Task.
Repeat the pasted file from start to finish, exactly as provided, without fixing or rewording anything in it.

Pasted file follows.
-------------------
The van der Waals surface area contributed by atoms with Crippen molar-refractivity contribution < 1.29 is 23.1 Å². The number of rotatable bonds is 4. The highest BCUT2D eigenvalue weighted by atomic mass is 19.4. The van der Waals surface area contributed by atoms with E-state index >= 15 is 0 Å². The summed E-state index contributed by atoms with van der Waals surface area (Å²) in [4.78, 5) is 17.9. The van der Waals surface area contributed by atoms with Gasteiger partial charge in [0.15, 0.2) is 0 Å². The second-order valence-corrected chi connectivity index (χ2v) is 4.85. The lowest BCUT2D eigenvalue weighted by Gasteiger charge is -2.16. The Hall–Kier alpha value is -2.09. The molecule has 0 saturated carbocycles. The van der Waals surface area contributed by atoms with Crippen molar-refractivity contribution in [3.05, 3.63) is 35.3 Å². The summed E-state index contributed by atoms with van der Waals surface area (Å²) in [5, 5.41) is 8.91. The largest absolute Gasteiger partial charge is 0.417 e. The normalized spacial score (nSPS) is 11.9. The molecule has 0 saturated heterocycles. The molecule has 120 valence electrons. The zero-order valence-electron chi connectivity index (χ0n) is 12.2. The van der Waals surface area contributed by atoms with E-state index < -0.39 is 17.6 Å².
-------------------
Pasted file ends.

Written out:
The van der Waals surface area contributed by atoms with Crippen molar-refractivity contribution < 1.29 is 23.1 Å². The number of rotatable bonds is 4. The highest BCUT2D eigenvalue weighted by atomic mass is 19.4. The van der Waals surface area contributed by atoms with E-state index >= 15 is 0 Å². The summed E-state index contributed by atoms with van der Waals surface area (Å²) in [4.78, 5) is 17.9. The van der Waals surface area contributed by atoms with Gasteiger partial charge in [0.15, 0.2) is 0 Å². The second-order valence-corrected chi connectivity index (χ2v) is 4.85. The lowest BCUT2D eigenvalue weighted by Gasteiger charge is -2.16. The Hall–Kier alpha value is -2.09. The molecule has 0 saturated carbocycles. The van der Waals surface area contributed by atoms with Crippen molar-refractivity contribution in [3.05, 3.63) is 35.3 Å². The summed E-state index contributed by atoms with van der Waals surface area (Å²) in [5, 5.41) is 8.91. The largest absolute Gasteiger partial charge is 0.417 e. The normalized spacial score (nSPS) is 11.9. The molecule has 0 saturated heterocycles. The molecule has 120 valence electrons. The zero-order valence-electron chi connectivity index (χ0n) is 12.2. The van der Waals surface area contributed by atoms with E-state index < -0.39 is 17.6 Å².